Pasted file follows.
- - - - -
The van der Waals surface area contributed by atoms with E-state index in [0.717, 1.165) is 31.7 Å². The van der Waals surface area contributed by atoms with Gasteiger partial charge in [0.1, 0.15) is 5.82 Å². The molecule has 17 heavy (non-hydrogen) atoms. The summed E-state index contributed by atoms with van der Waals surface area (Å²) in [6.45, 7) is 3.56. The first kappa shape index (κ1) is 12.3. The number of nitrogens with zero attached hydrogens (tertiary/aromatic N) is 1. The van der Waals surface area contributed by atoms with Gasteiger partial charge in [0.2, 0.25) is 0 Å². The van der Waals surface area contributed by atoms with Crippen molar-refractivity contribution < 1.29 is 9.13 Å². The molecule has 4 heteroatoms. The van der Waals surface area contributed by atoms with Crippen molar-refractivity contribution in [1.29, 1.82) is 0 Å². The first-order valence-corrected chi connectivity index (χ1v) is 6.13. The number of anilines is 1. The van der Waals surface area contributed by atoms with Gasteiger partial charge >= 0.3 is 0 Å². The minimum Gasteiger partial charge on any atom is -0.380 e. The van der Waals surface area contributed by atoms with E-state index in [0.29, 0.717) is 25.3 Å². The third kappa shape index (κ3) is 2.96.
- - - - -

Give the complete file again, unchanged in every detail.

The van der Waals surface area contributed by atoms with E-state index in [0.717, 1.165) is 31.7 Å². The van der Waals surface area contributed by atoms with Gasteiger partial charge in [0.1, 0.15) is 5.82 Å². The molecule has 17 heavy (non-hydrogen) atoms. The summed E-state index contributed by atoms with van der Waals surface area (Å²) in [6.45, 7) is 3.56. The first kappa shape index (κ1) is 12.3. The number of nitrogens with zero attached hydrogens (tertiary/aromatic N) is 1. The van der Waals surface area contributed by atoms with Gasteiger partial charge in [0.2, 0.25) is 0 Å². The van der Waals surface area contributed by atoms with Crippen molar-refractivity contribution < 1.29 is 9.13 Å². The molecule has 4 heteroatoms. The van der Waals surface area contributed by atoms with Crippen molar-refractivity contribution in [1.29, 1.82) is 0 Å². The first-order valence-corrected chi connectivity index (χ1v) is 6.13. The number of anilines is 1. The van der Waals surface area contributed by atoms with Gasteiger partial charge >= 0.3 is 0 Å². The minimum Gasteiger partial charge on any atom is -0.380 e. The van der Waals surface area contributed by atoms with E-state index in [0.29, 0.717) is 25.3 Å². The third kappa shape index (κ3) is 2.96.